Do you remember when you could estimate the amount of a certain amount of giving to a charity without having a lot of documentation? “I estimate I dropped $20 to the Salvation Army kettle, and another $5 per week to the church collection, plus donated some clothes and other items valued at around $50… call it $330.” Those days are long gone.
Cash Donations: If you drop $20 cash in the bell ringers bucket, and they don’t give you a receipt, it is NOT a deductible donation.
Anymore even modest cash donations can’t be deducted unless you have a canceled check, credit card charge, bank statement or written receipt from the charity to substantiate the deduction.
Furthermore documents proving you made the charitable contribution have to be contemporaneous, meaning they have to be created at or near the time of the donation; acknowledgements from the charity have to be received before the earlier of the date you file your taxes or the due date of the tax return including extensions. If you receive a required written acknowledgement dated after you file, the deduction may be denied in audit.
For donations of cash, check or charge that are $250 or more you must have a written acknowledgement from the charity, or certain payroll records, which indicate the date of the donation and the amount. Again the substantiation (the proof that you gave this money) must be contemporaneous. And it must be received before you do your taxes.
Non-cash Donations: The situation is more complicated when you donate non cash items.
If the value of noncash donations is under $250 a receipt of the donation with the date, charity’s name & a reasonably detailed description of the goods donated-you don’t have to get a receipt in the case it is inconvenient to do so (such as a charity drop box). The key here is reasonably detailed description; I advise people to take pictures of the donated goods–digital cameras make it easy, why take a chance? Some other records needed to value the donation maybe required as well.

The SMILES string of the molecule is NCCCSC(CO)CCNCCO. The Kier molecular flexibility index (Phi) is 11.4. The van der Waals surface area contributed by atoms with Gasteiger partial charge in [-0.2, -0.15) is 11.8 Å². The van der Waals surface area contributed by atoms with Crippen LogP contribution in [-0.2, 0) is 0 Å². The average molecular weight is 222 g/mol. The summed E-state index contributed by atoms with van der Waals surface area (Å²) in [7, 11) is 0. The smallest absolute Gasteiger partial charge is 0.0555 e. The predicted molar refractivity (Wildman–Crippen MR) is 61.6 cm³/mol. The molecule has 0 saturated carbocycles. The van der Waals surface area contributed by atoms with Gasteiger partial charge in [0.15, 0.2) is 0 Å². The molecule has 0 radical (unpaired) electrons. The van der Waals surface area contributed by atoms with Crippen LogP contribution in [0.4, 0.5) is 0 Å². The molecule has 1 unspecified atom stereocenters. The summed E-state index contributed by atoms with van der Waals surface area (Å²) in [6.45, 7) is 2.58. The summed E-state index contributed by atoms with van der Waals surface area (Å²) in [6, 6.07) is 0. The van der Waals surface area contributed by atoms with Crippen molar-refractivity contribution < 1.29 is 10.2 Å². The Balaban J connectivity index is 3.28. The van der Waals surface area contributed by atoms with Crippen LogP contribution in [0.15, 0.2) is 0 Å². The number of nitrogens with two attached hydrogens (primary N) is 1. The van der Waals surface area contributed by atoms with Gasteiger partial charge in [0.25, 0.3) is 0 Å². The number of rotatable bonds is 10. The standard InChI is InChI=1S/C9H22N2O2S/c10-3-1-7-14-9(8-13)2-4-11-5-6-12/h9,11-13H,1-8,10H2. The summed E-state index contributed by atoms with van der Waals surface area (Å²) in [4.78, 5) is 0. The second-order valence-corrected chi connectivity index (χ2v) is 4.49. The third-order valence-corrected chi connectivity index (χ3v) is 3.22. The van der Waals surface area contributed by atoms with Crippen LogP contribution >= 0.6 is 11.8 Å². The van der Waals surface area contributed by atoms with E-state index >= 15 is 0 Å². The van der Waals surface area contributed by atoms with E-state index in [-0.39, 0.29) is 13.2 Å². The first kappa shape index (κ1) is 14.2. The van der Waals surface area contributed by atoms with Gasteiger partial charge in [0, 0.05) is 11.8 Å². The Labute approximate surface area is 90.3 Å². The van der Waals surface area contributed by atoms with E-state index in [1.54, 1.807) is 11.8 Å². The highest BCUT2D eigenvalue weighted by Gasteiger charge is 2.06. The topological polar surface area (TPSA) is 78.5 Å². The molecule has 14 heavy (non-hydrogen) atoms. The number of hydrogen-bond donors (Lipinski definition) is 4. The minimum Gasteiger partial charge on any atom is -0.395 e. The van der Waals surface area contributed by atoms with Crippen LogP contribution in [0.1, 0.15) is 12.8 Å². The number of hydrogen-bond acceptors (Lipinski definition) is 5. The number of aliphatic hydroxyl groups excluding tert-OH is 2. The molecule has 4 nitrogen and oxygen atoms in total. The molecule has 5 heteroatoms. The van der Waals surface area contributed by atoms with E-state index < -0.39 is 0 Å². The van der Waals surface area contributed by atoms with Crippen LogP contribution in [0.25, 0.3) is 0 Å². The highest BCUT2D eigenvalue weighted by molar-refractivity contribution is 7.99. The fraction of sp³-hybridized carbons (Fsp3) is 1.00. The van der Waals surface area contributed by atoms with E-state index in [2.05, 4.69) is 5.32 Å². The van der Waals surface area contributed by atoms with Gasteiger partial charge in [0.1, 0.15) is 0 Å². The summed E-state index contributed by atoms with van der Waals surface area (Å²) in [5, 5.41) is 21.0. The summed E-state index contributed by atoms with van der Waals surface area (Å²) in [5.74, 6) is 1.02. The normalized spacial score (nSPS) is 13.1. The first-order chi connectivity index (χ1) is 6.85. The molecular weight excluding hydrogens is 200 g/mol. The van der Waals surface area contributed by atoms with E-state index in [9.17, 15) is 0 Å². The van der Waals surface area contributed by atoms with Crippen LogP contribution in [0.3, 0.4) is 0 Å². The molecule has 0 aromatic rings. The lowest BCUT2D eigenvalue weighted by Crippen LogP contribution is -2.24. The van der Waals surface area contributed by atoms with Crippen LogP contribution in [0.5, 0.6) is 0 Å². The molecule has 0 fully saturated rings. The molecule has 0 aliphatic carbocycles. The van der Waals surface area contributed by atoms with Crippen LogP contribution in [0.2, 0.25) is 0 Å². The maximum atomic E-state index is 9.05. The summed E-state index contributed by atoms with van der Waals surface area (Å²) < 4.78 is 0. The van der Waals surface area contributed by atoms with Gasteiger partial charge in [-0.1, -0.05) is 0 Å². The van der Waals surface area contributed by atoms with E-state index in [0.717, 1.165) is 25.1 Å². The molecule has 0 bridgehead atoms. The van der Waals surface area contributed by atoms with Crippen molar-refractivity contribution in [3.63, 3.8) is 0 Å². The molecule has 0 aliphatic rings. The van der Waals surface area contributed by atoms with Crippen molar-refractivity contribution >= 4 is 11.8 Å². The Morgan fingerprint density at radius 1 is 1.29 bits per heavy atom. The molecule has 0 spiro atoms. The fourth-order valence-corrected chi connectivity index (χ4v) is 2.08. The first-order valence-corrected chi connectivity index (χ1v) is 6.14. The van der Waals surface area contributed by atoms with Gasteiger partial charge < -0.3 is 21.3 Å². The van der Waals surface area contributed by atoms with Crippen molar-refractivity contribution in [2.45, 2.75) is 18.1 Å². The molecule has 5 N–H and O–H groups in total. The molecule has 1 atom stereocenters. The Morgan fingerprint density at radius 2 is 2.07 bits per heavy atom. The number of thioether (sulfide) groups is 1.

If the value of the property exceeds $250 then the charity must supply a written receipt, which also includes whether or not you received any benefit from donating those goods and if so the Fair Market Value of that benefit, in addition to the other documents. Again this receipt needs to be dated and received before you file your taxes.
If the value of the property exceeds $500 then you need even more information about the property you donated
- How you got it, purchase, gift, bequest, inheritance
- The approximated date you got it, or if you created it, when it was substantially completed
- Its cost or other basis
Finally if the property donated exceeds $5000 you will need a qualified appraisal of that property.
Two recent cases before the IRS affirm the need to keep adequate substantiation & get the written acknowledgement from the charity in a timely fashion.
Case 1: Ordinarily a taxpayer can deduct their out of pocket costs incurred on behalf of a charitable organization. In this case a woman was doing just that, she paid vet bills, for food and other expenses of feral cats she fostered for for a tax-exempt organization. But she failed to get contemporaneous acknowledgement of her large expenses from that organization. The Tax Court ruled in favor of the IRS; she was not allowed to deduct those expenses even though she had other documentation of them [Van Dusen, 136 TC No. 25].
Case 2: A donor made a large donation to a non-profit organization, but the organization did not give him a receipt. In a Private Letter Ruling, even if the organization now amends its Form 990 acknowledging the gift that will not suffice to OK the donor’s deduction.
As you can see from the taxpayer standpoint, documentation including timely written acknowledgement from the charity is required for even modest donations. Charities should always acknowledge their donors, and do so quickly, especially if they give more than $250.
As always, small business services and taxation are our business. If you need help with this issue, or require other services, Please give Art & Business Consulting a call. We would love to engage you as a client.